Battery Charging for the Mountain Wheelchair

The post man arrived today with more goodies for the mountain wheelchair; another 8 LiFePo4 batteries, a 48v LiFePo4 charger, a 3.65v LiFePo4 charger and a new multi-meter.

I’ve had my existing multi-meter since I was in high school, more than 20 years ago. It’s lasted all this time, never failed me, and so I’ve never thought to replace it until now. Following on from a previous post where I discuss bottom balancing LiFePo4 battery cells, I needed a multi-meter that would give readings that were accurate to +-0.001v, which my old meter wasn’t capable of. Now armed with two multimeters I realised I had a problem…

In the post mentioned above, I’d connected the wheelchair batteries to a set of motors to try and discharge them. It took days (literally) of leaving two 300w motors running to get the battery cells down to about 3v each. As there were 8 batteries in the pack, I needed to get the pack down to about 24v (8 * 3), and as was to be expected, the voltage remained stable for days then suddenly started to plummet. At this point I disassembled the battery pack and started to discharge them individually.

Discharging Individual Cells

There are lots of ways to discharge an battery, some of which are far safer than others, but I used what to hand; about 350 Light Emitting Diodes:

Incorrect Multi-Meter Readings

Whilst in the process of discharging the batteries, I noticed that my old multi-meter is giving different readings to my new one. To see which one was wrong, I got hold of a third one and lo-and-behold, the multi-meter that I’ve been using for the last 20+ years is reading higher voltages than it should do. Hooked up to a 3.65v charger, the old one is giving me a reading of 4.09v!

I’ve no idea how long it’s been like this but it’s likely that I’ve been using the wrong measurements for years. Oops!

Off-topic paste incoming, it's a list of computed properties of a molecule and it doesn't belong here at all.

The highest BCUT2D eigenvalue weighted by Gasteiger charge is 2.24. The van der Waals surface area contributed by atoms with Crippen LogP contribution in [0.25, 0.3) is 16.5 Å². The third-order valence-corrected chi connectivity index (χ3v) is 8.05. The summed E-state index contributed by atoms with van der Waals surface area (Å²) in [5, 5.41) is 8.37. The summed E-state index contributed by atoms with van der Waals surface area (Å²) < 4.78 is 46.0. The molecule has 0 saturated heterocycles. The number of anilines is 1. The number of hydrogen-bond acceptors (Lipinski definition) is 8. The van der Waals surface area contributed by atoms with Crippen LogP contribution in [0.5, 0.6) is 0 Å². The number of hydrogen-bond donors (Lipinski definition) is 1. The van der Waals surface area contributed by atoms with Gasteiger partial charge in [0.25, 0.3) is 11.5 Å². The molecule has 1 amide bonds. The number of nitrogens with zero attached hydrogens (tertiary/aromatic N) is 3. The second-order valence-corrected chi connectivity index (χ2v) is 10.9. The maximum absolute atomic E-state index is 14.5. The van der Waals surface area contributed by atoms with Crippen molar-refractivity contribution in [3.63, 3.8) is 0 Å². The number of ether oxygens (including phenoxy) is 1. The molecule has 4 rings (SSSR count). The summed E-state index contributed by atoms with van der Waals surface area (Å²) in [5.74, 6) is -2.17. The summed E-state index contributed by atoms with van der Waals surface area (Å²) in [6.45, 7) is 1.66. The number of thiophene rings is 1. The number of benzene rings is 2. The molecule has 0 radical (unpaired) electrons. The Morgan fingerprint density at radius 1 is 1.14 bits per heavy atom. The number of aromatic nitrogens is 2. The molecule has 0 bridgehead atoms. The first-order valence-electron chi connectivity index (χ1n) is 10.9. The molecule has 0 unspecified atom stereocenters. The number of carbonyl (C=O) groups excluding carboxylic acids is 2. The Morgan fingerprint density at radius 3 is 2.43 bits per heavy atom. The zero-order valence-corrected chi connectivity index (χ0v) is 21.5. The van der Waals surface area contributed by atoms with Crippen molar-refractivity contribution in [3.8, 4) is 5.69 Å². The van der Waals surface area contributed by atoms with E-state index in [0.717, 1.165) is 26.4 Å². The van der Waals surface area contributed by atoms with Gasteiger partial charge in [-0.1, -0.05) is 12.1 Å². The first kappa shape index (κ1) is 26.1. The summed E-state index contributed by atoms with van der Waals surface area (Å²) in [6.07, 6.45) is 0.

The good news is that at least now I know I have one that is accurate and I can go about getting all of these battery cells to exactly 2.750v.

Anyway, I’m digressing somewhat; the reason for writing this post is because I wanted to share a modification that I’d made to the 48v LiFePo4 charger.

Factory LiFePo4 Charger

In my previous post (see link above) I explained that after bottom balancing all of the cells to 2.750v, I will then wire all of the cells in series to give me a 48v battery. To this end I purchased a 48v LiFePo4 charger. From the factory, it charges the batteries up to 57.6v (which is about normal for a 48v charger).

If there are 16 cells in the pack, then that means 3.6v per cell (57.6 / 16). This presents a problem because as was shown in my previous post, the charge/discharge curve for LiFePo4 cells is very steep at both ends. As a cell starts to reach its maximum charge, it suddenly starts to shoot up. If one cell were to reach 3.6v before the rest of the cells in the pack then its voltage would increase faster than the others and likely result in permanent damage to that cell. The absolute maximum voltage these cells can safely handle is about 4.2v but I’ve decided to aim for 3.5v to give the whole system a bit of “room to breath”. This meant that I needed to modify the battery charger.

Modified LiFePo4 Charger

Rather than have a charger that tops out at 57.6v, really what I wanted is a charger that tops out at 56v (3.5 * 16), so I went ahead and opened up the charger. My luck was in as I found that it had a very small adjustable VREF relay. By making a small adjustment to this, I now have a charger which tops out at exactly 56v and is perfect for charging the batteries safely.

For anybody else wanting a charger which tops out at 56v, I purchased this one from Eclipse Bikes. The adjustable vref can be found on top of a small blue relay next to the green/red lights and is labelled VR2 on the circuit board. Obviously this will void the warranty and more importantly; the charger is running off 240v mains supply so there is inherent risk involved. For me it’s been a pleasant surprise and I now have a means to charge the mountain wheelchair without damaging the batteries.

In Other News

The 6 hub motors previously ordered have successfully passed UK customs, and I’ve also gone ahead and ordered 6 motor controllers to go with them. When they arrive I’ll have everything I need (apart from a few small pieces) to make an actual moving vehicle. Yeah, I’m making progress with the mountain wheelchair!!!